More-bius; further reflections on an unforgettable Fourth Doctor adventure
I know I talked my head off (get it?) in PODSHOCK #327 about how much I love THE BRAIN OF MORBIUS, but I'm not through yet. If you're already sick of me talking about it, and why wouldn't you be, really? Then move along -- nothing to see here ...
... Still with me? Oh, good.
I mentioned on #327 how much I appreciated the screenwriting touch, the elegant pathos of having Condo's arm sacrificed to Solon's master work ... and of Condo then seeing the arm and recognising it. I realized later that this is only part of a larger virtue of this script. Where BRAIN OF MORBIUS excels, I think, is in putting sympathetic characters in credible danger. And maybe nowhere is this more striking than in the plot element of Sarah Jane's temporary blindness.
A flash from Maren's ring (which uses god-only-knows-what technology) and Sarah's sight is taken from her -- apparently forever unless the Doctor intervenes. This aspect of the script gives us one of our best-ever examinations of the heroic nature of this partnership: the Doctor immediately places his own life in danger in the hopes of restoring her eyesight, and Sarah -- brave little Sarah! -- navigates a "haunted castle" and a cruel planet -- blind -- in the hopes of rescuing the Doctor. Each of them proves to be the kind of friend we all wish we had and would perhaps like to be.
(It is also worth pointing out that it's harder than you might think to convincingly act blind ... Elisabeth Sladen does wonderful work here, bumping into things she can actually see and apparently not knowing quite where to walk ... some lovely acting, this.)
This script also puts the Doctor in an unusual amount of helpless danger as well. Usually he is the master of the situation, taunting the bad guys and outsmarting the evil aliens. But in this serial he is drugged senseless, teleported against his will, threatened with sharp blades while unconscious, bound to a pyre for auto-da-fé ... it's a bad time for the Doctor all around. And yet he carries on with his jaunty wit throughout. "You mean you still practise teleportation? How quaint! Now if you got yourself a decent forklift truck . . ."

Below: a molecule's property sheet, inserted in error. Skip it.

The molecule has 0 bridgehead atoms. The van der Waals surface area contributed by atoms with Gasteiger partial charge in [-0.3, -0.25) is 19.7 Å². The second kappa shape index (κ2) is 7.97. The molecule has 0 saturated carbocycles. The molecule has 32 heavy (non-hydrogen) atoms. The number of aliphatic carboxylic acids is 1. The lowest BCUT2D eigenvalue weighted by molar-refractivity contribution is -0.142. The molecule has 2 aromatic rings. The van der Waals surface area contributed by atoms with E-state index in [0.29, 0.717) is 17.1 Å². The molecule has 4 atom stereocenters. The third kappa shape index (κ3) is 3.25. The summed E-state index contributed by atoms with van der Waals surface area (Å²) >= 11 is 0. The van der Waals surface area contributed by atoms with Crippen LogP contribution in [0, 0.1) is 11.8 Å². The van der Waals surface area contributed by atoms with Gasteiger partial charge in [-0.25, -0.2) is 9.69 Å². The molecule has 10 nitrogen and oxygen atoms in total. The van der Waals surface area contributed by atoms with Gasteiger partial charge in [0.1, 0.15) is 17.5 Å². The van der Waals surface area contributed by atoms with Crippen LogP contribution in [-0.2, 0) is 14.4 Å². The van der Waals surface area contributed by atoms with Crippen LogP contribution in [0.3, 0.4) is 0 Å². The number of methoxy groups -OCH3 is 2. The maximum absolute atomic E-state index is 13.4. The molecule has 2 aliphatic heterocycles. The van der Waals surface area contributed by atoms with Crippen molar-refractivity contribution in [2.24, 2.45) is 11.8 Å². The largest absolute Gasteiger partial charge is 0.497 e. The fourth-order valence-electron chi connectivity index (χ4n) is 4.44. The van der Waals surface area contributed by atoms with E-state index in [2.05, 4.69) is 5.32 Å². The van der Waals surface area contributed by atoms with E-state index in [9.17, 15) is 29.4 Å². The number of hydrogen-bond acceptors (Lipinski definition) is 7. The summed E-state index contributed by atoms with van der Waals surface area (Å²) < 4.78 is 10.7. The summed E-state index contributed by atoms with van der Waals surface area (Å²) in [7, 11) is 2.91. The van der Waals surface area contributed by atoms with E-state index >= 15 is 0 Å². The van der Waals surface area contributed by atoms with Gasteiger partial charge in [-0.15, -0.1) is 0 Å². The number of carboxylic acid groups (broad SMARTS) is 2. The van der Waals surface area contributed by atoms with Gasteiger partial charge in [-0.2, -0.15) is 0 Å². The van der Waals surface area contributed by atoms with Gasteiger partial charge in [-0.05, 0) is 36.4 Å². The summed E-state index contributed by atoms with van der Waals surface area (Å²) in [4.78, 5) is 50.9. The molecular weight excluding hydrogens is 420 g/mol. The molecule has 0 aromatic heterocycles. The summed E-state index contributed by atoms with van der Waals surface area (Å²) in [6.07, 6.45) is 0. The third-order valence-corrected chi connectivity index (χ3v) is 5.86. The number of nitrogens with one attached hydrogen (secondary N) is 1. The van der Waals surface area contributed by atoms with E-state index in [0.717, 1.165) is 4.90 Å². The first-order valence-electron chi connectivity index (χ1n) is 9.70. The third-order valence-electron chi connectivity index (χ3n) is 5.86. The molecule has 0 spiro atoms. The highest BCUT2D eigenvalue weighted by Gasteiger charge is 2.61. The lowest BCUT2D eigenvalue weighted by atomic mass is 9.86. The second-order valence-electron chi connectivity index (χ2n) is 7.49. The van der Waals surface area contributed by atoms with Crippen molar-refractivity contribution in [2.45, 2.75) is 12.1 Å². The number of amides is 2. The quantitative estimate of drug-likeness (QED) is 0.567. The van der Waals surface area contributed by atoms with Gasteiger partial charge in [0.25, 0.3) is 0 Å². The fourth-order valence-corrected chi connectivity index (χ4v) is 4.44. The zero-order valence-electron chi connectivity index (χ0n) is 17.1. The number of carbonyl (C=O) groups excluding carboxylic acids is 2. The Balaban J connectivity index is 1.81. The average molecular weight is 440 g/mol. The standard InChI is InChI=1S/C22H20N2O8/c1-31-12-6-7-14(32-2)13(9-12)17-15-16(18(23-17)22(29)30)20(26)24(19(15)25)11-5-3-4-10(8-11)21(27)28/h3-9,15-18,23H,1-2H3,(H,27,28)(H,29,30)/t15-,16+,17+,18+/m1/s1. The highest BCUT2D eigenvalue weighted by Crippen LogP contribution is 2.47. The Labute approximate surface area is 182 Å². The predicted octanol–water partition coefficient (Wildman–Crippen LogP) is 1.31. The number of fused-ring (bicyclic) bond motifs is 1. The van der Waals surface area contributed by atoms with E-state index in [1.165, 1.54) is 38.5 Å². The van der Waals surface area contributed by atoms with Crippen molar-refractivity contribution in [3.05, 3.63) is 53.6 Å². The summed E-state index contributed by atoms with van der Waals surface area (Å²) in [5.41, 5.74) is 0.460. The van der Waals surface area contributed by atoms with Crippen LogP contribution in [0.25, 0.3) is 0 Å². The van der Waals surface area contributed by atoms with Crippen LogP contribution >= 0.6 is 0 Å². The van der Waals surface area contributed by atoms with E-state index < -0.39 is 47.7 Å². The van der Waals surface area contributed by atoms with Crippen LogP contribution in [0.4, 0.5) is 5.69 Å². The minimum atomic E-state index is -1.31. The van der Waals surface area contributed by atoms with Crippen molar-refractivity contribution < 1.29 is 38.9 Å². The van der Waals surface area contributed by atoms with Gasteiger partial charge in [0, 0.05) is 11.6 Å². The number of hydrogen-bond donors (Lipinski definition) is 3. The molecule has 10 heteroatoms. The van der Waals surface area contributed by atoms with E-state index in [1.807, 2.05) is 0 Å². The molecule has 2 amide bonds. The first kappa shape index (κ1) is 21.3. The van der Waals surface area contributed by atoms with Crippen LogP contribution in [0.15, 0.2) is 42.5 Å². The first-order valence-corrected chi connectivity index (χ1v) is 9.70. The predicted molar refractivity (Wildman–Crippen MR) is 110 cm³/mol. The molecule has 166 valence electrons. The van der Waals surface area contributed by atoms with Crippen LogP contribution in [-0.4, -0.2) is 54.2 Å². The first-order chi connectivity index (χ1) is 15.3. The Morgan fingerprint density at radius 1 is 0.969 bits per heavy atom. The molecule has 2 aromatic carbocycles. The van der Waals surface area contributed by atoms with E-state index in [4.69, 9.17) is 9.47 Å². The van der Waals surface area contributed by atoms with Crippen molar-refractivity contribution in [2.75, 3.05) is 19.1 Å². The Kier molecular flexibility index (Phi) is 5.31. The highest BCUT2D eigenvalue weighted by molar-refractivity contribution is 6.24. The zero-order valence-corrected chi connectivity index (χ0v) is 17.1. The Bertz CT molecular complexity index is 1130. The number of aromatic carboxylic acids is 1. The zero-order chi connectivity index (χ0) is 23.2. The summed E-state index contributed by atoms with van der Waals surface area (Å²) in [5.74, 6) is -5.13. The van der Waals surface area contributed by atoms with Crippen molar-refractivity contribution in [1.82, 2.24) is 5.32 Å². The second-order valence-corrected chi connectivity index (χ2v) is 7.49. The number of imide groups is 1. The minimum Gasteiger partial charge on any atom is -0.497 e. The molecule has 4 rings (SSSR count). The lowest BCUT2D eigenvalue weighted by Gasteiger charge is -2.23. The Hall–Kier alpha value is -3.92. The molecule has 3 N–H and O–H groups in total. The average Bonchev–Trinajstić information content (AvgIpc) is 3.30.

The serial gives us excellent role-modeling of heroism from the Doctor and Sarah Jane both. And even in such a melodramtatic, over-the-top theatrical story like this, there is real human emotion and plenty of reasons to care about what happens.
I don't want to leave this little dissertation without mentioning that on this most recent viewing of the serial I realized for the first time that the genius behind Philip Madoc's spectacular performance here is that Solon -- as Madoc plays him -- is in love with Morbius. Oh, sure, it's a Platonic love, or at most the idealization of Pygmalion for Galatea, but listen to the way he talks to brain-in-the-jar Morbius. This is his chance, clearly, to matter to the great Morbius, to be at his side in a way he could never have been before. Of course he's in a hurry to make a physical body for this man, using whatever horrible things happen to come to hand -- Solon needs to be able to touch Morbius, to relate to hm as a fellow being. I'm not suggesting Solon wants to have sex with Morbius -- although there's no reason to rule it out -- I just think he wants to be able to relate to him as something approaching an equal, to be in a partnership with the Time Lord he idolizes.
Watch it again; you'll see what I mean.
-- Prof. Chronotis aka Lee Shackleford